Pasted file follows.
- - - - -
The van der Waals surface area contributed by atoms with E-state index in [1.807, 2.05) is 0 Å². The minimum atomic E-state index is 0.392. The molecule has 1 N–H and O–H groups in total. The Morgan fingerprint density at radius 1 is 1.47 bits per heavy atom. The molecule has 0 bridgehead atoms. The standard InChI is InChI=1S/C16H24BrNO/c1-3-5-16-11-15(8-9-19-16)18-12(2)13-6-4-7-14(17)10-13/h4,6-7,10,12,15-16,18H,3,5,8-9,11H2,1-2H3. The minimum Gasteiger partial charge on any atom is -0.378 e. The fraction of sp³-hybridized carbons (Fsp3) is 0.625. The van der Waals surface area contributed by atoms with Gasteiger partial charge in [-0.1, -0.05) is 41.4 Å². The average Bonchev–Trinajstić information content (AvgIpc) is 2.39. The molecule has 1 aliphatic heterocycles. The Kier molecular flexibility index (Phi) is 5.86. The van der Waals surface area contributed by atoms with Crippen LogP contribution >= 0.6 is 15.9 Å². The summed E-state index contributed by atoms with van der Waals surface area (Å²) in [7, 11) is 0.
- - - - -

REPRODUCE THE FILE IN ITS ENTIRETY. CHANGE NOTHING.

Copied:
The van der Waals surface area contributed by atoms with E-state index in [1.807, 2.05) is 0 Å². The minimum atomic E-state index is 0.392. The molecule has 1 N–H and O–H groups in total. The Morgan fingerprint density at radius 1 is 1.47 bits per heavy atom. The molecule has 0 bridgehead atoms. The standard InChI is InChI=1S/C16H24BrNO/c1-3-5-16-11-15(8-9-19-16)18-12(2)13-6-4-7-14(17)10-13/h4,6-7,10,12,15-16,18H,3,5,8-9,11H2,1-2H3. The minimum Gasteiger partial charge on any atom is -0.378 e. The fraction of sp³-hybridized carbons (Fsp3) is 0.625. The van der Waals surface area contributed by atoms with Gasteiger partial charge in [-0.1, -0.05) is 41.4 Å². The average Bonchev–Trinajstić information content (AvgIpc) is 2.39. The molecule has 1 aliphatic heterocycles. The Kier molecular flexibility index (Phi) is 5.86. The van der Waals surface area contributed by atoms with Crippen LogP contribution >= 0.6 is 15.9 Å². The summed E-state index contributed by atoms with van der Waals surface area (Å²) in [7, 11) is 0.